Revelation provides the only solid foundation for Christian Apologetics (Practical Implications 4)

What we believe about how God speaks to us will affect how we go about defending our faith against hostile objections and explaining what we believe to genuine enquirers

The  ability to give reasons and defence for our faith is known as Apologetics.  This is a whole subject in itself worthy of a lot more attention (perhaps it will get it in later posts!) However, briefly, we can say the following.

Apologetics is often presented as an exercise where one finds neutral ground to share with your interlocutor. On the basis of reason and empirical observation, a case is set out for the existence of some form of deity and from there, gradually, the enquirer is invited to consider the possibility that this deity is personal and is the God of the Bible.  This is the classic approach to apologetics and is exemplified in the classic work “Natural Theology” by William Palely.[1]  One problem with this approach is that it does not necessarily bring you into land at the right spot.  For example, through such means, the eminent Atheist Anthony Flew changed his mind and accepted that there was a God.  However, as far as we can tell, he failed to make the move from a general belief in deity to specific knowledge of and faith in the one true God revealed in Jesus. [2]

So my preference is for an approach called Presuppositional Apologetics. The basis of this approach is that first of all there is no neutral ground to meet on.  Instead, we must do two things.  First of all, we must step into the other person’s world and understand them.  Secondly, we do not leave our own world and foundations behind; rather, we speak on the basis of God’s revelation.  Thirdly, the nature of presuppositional apologetics is that it uses the truth of revelation to show the failings and inconsistencies in their world view because it is based on false foundations (presuppositions).  Fourthly, it shows that to make sense of life, the world, everything, we need to build our worldview on the solid foundation (presuppositions) of God’s revelation in Scripture.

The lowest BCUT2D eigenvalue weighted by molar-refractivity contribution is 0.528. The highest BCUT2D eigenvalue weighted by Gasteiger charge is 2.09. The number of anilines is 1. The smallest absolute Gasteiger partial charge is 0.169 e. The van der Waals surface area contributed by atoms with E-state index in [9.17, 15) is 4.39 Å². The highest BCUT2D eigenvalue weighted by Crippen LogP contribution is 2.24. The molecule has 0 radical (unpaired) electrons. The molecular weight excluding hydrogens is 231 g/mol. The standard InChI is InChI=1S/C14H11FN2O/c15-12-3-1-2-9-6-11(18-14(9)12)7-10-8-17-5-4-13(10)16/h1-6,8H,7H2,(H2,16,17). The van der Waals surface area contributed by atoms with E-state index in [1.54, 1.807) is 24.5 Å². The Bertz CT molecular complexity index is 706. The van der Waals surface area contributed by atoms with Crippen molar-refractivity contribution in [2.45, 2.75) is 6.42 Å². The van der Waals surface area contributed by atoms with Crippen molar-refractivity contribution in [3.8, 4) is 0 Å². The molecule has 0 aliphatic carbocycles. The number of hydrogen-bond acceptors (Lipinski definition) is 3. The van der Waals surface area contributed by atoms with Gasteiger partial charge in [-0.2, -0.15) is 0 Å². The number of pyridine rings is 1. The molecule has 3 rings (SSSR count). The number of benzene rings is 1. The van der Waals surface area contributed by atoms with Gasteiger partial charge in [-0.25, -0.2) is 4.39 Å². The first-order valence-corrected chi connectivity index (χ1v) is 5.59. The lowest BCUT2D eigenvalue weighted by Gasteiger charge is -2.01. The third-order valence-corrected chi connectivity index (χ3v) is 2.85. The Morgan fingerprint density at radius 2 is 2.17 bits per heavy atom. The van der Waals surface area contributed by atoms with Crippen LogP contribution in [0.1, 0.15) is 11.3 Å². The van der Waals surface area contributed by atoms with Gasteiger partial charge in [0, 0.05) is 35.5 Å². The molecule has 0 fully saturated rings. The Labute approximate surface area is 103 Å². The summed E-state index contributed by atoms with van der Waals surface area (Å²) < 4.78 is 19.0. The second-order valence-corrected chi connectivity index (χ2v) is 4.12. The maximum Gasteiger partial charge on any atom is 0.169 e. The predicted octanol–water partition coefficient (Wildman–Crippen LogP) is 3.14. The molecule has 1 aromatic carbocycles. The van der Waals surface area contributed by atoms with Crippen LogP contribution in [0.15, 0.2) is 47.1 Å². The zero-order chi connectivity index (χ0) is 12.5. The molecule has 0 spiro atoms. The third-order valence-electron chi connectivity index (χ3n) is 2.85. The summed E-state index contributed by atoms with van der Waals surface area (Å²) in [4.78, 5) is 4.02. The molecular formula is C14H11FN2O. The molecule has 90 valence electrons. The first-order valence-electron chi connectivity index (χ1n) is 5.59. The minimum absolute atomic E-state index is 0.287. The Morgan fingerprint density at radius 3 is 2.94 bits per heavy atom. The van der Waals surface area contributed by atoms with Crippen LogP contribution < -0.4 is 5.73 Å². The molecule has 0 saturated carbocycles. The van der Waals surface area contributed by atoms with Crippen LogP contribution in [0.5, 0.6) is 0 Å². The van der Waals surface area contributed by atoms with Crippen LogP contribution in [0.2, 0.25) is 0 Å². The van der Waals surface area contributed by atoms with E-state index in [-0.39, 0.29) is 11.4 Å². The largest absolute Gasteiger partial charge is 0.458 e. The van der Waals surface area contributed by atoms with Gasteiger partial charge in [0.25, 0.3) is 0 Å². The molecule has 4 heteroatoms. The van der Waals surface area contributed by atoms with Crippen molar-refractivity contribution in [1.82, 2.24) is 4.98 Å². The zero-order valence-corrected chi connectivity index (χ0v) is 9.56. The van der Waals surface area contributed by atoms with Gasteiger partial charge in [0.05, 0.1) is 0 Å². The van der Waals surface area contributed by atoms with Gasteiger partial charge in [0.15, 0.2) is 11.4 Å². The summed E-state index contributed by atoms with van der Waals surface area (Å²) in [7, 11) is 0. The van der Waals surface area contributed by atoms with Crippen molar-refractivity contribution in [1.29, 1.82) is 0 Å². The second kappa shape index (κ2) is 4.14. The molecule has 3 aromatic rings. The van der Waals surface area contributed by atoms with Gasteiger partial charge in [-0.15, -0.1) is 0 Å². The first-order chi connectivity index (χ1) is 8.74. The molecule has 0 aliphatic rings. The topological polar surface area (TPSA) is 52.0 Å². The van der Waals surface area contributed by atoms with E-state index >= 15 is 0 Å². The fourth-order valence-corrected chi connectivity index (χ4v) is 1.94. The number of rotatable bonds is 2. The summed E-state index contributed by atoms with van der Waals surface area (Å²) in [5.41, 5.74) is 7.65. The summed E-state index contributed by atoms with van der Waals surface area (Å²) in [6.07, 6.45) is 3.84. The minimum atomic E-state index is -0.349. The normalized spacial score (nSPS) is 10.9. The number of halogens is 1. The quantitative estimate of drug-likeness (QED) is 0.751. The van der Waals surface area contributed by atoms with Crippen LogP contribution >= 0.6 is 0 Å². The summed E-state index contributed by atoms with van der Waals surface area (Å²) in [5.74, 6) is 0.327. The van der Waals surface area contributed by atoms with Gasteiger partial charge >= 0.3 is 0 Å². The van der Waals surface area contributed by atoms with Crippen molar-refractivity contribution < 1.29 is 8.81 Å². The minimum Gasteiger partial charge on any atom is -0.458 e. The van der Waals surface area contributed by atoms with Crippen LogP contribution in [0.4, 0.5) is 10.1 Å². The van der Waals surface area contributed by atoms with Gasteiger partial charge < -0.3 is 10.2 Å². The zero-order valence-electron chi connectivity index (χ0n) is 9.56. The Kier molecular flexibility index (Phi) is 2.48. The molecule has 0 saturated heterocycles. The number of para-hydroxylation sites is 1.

This raises again the question asked in an earlier post. If God’s revelation is clear and sufficient, then why do so many people not accept it?  We can identify three main categories here.

  1. Why do some people choose not to believe in God (atheism) or at least to reserve judgement (agnosticism)?
  2. Why do some people come to a different conclusion about what God is like, worshipping other gods or other versions of God?
  3. Why do some professing Christians seem to go so badly wrong in their understanding of God’s Word leading to error and false teaching including liberalism? (It is worth referring back to the section on the clarity of Scripture here).

This is something we will need to keep coming back to and will specifically return to when we have had chance to look in more detail at what we believe about Creation and Humanity. At this stage we can say the following.

First, this is one of those points where we may struggle with Scripture and want to disagree with it. However, our required response is to believe what it says in Romans 1 about God’s clear revelation.  This may mean that we haven’t fully understood what Paul says and why he says it, but belief is the starting point.

Secondly, a key point that Paul is making in Romans 1 is that ignorance is not to be confused with innocence and is not a merely passive state. We are ignorant of truth because we choose to supress it. [3] There is also a sense in which people choose the authorities which they go to because they prefer the answers they will give.  I know that there are people who will gravitate to me for advice rather than another church leader because they think my advice will be more to their liking and of course vice-versa (that’s why plural church leadership is so important as church leaders work together to ensure that they are not played off against each other).  That some, indeed many, prefer to listen to Richard Dawkins and Christopher Hitchens does not mean that a discerning mind will not see through the logical inconsistencies in their argument over time.

Thirdly, our ignorance includes an element of judgement. Remember that Paul refers to us as being handed over. Fourthly, ignorance of the truth and acceptance of error tends to be a progressive thing. As people exchange truth for lies and the revelation of God for idolatry, then there is an increased darkening of their minds.

Fifthly, remember the image of the beach ball being submerged under water only to bounce back again. [4] Truth will out.  There will be those nagging thoughts caused by inconsistencies in our world view: “This cannot be right….” “There must be more than this….” “Why are they different…?”

Later, when we look at what we believe about humanity, we will consider in more detail the way in which sin has an impact on our understanding. We will also consider to what extent Paul’s comments refer to us individually and to what extent they refer to us corporately as the whole human race.

[1] William Paley, Natural Theology,

[2] I say “as far as we can tell…” based on the writings we have from him.  It is of course unwise to attempt definitive statements when only God knows what exactly went on in his final days and hours.

[3] Strange, “Perilous Exchange,” 113.

[4] Strange, “Perilous Exchange,” 113.

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